Byrne did point out that this kind of "black" marketing in the organic and natural products arena was not endorsed necessarily by those marketing "natural" beef.
BSE, however, is not the only issue these activists target. Public Citizen, another anti-agriculture activist group, is leading the "Safe School Lunch" campaign promoting organic agriculture and the banning of irradiated beef, and Consumer Federation has lobbied to significantly reduce or eliminate beef from publicly funded school lunch programs.
These activists and their organizations, he told listeners, are not just using the money for TV, radio and print advertising. They're using it for professional public relations and lobbying firms, litigation, Internet campaigns and training camps.
"Every month there is at least one activist training camp going on in this country. They bring thousands of people together through these camps, and they sometimes spend a week training them on how to engage in effective public relations, effective direct action, and effective consumer boycott campaigns."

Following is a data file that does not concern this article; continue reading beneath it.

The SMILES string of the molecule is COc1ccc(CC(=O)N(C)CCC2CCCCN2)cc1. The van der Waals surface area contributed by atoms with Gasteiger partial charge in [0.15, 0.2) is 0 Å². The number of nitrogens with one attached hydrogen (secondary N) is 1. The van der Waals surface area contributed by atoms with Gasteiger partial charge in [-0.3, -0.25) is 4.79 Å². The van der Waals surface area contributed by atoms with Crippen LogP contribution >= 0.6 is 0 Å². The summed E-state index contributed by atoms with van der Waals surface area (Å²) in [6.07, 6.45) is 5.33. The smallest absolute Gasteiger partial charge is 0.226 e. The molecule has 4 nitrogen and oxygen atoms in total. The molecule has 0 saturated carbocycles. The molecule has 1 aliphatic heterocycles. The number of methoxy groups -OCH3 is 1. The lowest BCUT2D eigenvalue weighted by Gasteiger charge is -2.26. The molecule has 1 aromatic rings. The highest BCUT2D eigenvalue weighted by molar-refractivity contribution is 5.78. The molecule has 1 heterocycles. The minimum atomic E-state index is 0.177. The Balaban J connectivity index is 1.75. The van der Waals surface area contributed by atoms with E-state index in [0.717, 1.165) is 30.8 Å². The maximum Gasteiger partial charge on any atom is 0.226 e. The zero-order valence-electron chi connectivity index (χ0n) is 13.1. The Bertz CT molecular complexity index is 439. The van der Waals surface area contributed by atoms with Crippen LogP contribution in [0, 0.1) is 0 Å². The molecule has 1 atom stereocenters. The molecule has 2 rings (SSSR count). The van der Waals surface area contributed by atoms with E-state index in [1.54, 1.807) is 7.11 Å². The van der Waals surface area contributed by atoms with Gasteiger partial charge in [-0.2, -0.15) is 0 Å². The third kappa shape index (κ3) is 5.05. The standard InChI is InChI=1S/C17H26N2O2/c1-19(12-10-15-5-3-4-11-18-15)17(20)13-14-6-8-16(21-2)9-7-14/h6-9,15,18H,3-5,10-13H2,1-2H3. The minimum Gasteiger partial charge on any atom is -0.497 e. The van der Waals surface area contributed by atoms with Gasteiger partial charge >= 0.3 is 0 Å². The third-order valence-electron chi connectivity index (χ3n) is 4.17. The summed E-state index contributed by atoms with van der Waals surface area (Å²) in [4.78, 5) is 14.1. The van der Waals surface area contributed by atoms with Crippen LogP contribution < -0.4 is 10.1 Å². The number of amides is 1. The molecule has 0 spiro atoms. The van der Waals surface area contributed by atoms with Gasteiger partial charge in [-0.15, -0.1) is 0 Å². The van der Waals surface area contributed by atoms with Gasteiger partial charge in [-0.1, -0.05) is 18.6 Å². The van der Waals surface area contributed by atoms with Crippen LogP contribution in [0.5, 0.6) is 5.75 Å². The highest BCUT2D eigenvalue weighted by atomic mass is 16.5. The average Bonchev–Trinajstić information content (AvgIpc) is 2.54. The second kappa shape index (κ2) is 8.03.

The key influences impacting what Byrne referred to as the "new range wars" are money, marketing and the Internet.
"Howard Simons, managing editor of the Washington Post, during the Watergate scandal said it best when he said, 'Follow the money.' When we follow the money to some of the groups that are attacking you, I think you might be surprised by some of their sources," the speaker commented.
Fear is one of the marketing tools used by these groups because, as PT Barnum said, "Fear sells." As for the Internet Byrne quoted Michael Dell, founder and CEO of Dell Computer: "Think of the Internet as a weapon on the table. Either you pick it up or your competitor does - but somebody is going to get killed."